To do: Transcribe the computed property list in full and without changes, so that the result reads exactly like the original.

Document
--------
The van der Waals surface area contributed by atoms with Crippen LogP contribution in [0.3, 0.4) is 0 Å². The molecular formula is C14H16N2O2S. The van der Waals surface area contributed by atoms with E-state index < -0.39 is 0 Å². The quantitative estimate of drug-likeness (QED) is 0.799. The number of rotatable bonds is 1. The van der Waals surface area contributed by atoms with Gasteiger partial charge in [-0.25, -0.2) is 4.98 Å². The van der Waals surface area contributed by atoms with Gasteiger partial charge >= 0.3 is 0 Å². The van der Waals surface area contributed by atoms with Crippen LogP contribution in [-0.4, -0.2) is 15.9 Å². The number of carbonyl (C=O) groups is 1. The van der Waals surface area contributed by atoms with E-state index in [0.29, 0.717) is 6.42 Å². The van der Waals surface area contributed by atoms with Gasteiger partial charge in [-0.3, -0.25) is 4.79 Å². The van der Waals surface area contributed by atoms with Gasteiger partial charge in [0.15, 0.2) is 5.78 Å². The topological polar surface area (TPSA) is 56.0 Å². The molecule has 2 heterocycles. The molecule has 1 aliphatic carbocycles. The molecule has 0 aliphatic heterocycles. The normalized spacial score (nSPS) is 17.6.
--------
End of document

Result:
The van der Waals surface area contributed by atoms with Crippen LogP contribution in [0.3, 0.4) is 0 Å². The molecular formula is C14H16N2O2S. The van der Waals surface area contributed by atoms with E-state index < -0.39 is 0 Å². The quantitative estimate of drug-likeness (QED) is 0.799. The number of rotatable bonds is 1. The van der Waals surface area contributed by atoms with Gasteiger partial charge in [-0.25, -0.2) is 4.98 Å². The van der Waals surface area contributed by atoms with Gasteiger partial charge >= 0.3 is 0 Å². The van der Waals surface area contributed by atoms with Crippen LogP contribution in [-0.4, -0.2) is 15.9 Å². The number of carbonyl (C=O) groups is 1. The van der Waals surface area contributed by atoms with E-state index in [0.29, 0.717) is 6.42 Å². The van der Waals surface area contributed by atoms with Gasteiger partial charge in [-0.3, -0.25) is 4.79 Å². The van der Waals surface area contributed by atoms with Gasteiger partial charge in [0.15, 0.2) is 5.78 Å². The topological polar surface area (TPSA) is 56.0 Å². The molecule has 2 heterocycles. The molecule has 1 aliphatic carbocycles. The molecule has 0 aliphatic heterocycles. The normalized spacial score (nSPS) is 17.6.